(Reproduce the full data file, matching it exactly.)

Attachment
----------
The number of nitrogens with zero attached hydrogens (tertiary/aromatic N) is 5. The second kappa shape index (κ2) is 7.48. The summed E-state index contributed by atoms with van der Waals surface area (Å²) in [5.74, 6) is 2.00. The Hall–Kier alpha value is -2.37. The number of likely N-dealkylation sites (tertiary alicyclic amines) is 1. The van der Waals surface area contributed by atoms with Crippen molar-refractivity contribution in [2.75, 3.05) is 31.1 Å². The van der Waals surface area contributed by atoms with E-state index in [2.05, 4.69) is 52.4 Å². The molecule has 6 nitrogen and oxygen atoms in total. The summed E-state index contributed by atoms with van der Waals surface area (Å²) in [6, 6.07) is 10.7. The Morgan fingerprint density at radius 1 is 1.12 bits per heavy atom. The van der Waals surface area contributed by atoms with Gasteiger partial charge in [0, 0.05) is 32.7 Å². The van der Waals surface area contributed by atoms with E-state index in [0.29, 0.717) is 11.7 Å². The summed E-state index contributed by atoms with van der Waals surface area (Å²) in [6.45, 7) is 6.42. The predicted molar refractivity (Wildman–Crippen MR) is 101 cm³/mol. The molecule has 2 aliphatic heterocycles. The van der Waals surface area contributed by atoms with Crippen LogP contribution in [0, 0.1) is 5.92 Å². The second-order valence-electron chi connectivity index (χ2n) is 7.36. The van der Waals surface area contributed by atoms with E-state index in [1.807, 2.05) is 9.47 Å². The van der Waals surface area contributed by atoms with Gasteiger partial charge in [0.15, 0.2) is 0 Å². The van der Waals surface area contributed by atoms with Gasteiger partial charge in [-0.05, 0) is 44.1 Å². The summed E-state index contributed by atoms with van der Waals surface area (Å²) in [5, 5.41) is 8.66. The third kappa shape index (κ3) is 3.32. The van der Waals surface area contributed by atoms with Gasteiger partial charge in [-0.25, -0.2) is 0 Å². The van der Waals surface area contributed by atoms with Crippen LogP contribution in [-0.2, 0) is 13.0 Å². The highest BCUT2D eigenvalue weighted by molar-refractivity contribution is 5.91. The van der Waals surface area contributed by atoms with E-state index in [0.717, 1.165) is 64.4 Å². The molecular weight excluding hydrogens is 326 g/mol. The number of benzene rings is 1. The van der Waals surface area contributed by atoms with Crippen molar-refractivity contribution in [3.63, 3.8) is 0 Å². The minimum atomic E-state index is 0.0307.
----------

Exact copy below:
The number of nitrogens with zero attached hydrogens (tertiary/aromatic N) is 5. The second kappa shape index (κ2) is 7.48. The summed E-state index contributed by atoms with van der Waals surface area (Å²) in [5.74, 6) is 2.00. The Hall–Kier alpha value is -2.37. The number of likely N-dealkylation sites (tertiary alicyclic amines) is 1. The van der Waals surface area contributed by atoms with Crippen molar-refractivity contribution in [2.75, 3.05) is 31.1 Å². The van der Waals surface area contributed by atoms with E-state index in [2.05, 4.69) is 52.4 Å². The molecule has 6 nitrogen and oxygen atoms in total. The summed E-state index contributed by atoms with van der Waals surface area (Å²) in [6, 6.07) is 10.7. The Morgan fingerprint density at radius 1 is 1.12 bits per heavy atom. The van der Waals surface area contributed by atoms with Gasteiger partial charge in [0, 0.05) is 32.7 Å². The van der Waals surface area contributed by atoms with E-state index in [0.29, 0.717) is 11.7 Å². The summed E-state index contributed by atoms with van der Waals surface area (Å²) in [6.45, 7) is 6.42. The predicted molar refractivity (Wildman–Crippen MR) is 101 cm³/mol. The molecule has 2 aliphatic heterocycles. The van der Waals surface area contributed by atoms with Crippen LogP contribution in [0, 0.1) is 5.92 Å². The second-order valence-electron chi connectivity index (χ2n) is 7.36. The van der Waals surface area contributed by atoms with E-state index in [1.807, 2.05) is 9.47 Å². The van der Waals surface area contributed by atoms with Gasteiger partial charge in [0.15, 0.2) is 0 Å². The van der Waals surface area contributed by atoms with Gasteiger partial charge in [-0.05, 0) is 44.1 Å². The summed E-state index contributed by atoms with van der Waals surface area (Å²) in [5, 5.41) is 8.66. The third kappa shape index (κ3) is 3.32. The van der Waals surface area contributed by atoms with Gasteiger partial charge in [-0.25, -0.2) is 0 Å². The van der Waals surface area contributed by atoms with Crippen LogP contribution in [-0.2, 0) is 13.0 Å². The highest BCUT2D eigenvalue weighted by molar-refractivity contribution is 5.91. The van der Waals surface area contributed by atoms with E-state index in [0.717, 1.165) is 64.4 Å². The molecular weight excluding hydrogens is 326 g/mol. The number of benzene rings is 1. The van der Waals surface area contributed by atoms with Crippen molar-refractivity contribution in [3.63, 3.8) is 0 Å². The minimum atomic E-state index is 0.0307.